The best known prevention of developing skin cancer is to avoid midday sun, when UV radiation is the highest, and when the sun’s rays are the strongest. In most places, this is during the hottest parts of day or between 10 a. m. and 4 p. m. daily. Wearing sunscreen year-round with a SPF of 15 or higher can prevent sunburn on exposed skin lowering the risk of developing skin cancer. When sunscreens don’t provide enough protection wear protective clothing in the sun such as hats to protect the head and scalp, long loose sleeved clothing to provide shade to the body and sunglasses to protect the eyes from UVA and UVB rays.

Avoid tanning beds and natural sun tanning; these greatly increase the risk of developing skin cancer. Perform self-examination of your skin from head-to-toe, to check moles and freckles for abnormalities. Survival rates as reported by the National Cancer Institute over a 5 year period of 18 SEER geographic areas concluded there was a 91. 2% survival rate. By race and sex 88% is reported white males; 93. 4% is reported white females; 62. 5% is reported black males; and 78. 5% is reported black females.

Based on the rates reported from lifetime risks, during the years of 2007-2009, 1. 99% of men and women born today will be diagnosed with melanoma of the skin at some time during they lifetime. (National Cancer Institute, 2010). Although it was once believed that sun tanning provided therapeutic results to the skin providing ample supplies of vitamin D, research now has proven that it causes skin cancer in nearly 2% of every born individual at some time in their lifetime. In some cases, melanoma causes irreversible skin damage and in severe stages of diagnosis eventual death.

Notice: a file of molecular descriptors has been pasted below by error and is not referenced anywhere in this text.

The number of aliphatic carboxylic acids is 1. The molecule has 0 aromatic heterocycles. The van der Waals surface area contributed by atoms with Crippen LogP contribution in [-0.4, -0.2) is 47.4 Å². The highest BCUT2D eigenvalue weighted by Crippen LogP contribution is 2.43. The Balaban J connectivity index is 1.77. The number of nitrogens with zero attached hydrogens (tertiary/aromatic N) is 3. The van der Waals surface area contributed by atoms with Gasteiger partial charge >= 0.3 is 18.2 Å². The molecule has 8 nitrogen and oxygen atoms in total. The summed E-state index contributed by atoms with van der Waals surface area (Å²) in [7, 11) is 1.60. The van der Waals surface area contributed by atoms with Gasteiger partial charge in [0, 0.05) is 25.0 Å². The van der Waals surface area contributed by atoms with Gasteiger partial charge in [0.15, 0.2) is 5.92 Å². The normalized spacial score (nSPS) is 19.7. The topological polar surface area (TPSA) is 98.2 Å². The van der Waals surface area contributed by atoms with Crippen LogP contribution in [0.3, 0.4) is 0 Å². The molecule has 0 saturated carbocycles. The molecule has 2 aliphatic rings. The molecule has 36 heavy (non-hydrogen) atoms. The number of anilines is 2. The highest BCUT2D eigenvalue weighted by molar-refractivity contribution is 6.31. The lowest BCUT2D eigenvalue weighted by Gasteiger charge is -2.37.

It is estimated by the National Cancer Institute that nearly 76,000 men and women will be diagnosed and die of melanoma of the skin in 2012. (National Cancer Institute, 2012). Adequate self-prevention of over exposure to UVA and UVB rays includes the use of sunscreens with a SPF of 15 or higher, the use protective clothing or hats, and regular skin examinations. These essential steps can help to lower the risks of skin cancers and provide the opportunity to enjoy the sun without the increased risks normally associated without skin cancer prevention and therefore, can provide a lifetime of fun in the sun.

References American Cancer Society. (2012). Skin cancer. Retrieved from http://www. cancer. org/cancer/skincancer/index Mayo Clinic Staff. (2011, August 11). Mayo clinic. Retrieved from http://www. mayoclinic. com/health/melanoma/DS00439/DSECTION=symptoms Mayo Clinic Staff. (2012, June 12). Retrieved from http://www. mayoclinic. com/health/melanoma/DS00439 National cancer institute. (2011, January 11). Retrieved from http://www. cancer. gov/cancertopics/wyntk/skin/page6 National Cancer Institute (2010). Retrieved from http://seer. cancer. gov/statfacts/html/melan.

html “Niels Ryberg Finsen – Biography”. Nobelprize. org. 9 Dec 2012 Randle, H. (2010, May 7). Suntanning: differences in perceptions throughout history… Retrieved from http://www. ncbi. nlm. nih. gov/pubmed/9146690 “Works cited” Ramchander G, Shrihar R, Gupta TP, Aggarwal S. U. S. National Library of Medicine, National Institute of Health. (2011). Disseminated lupus vulgaris. Retrieved from website: http://www. ncbi. nlm. nih. gov/pubmed/21548522 Cole M. D. , G. W. (2012, December). Melanoma causes symptoms and treatments. Retrieved from http://www. emedicinehealth. com/melanoma/page2_em. htm.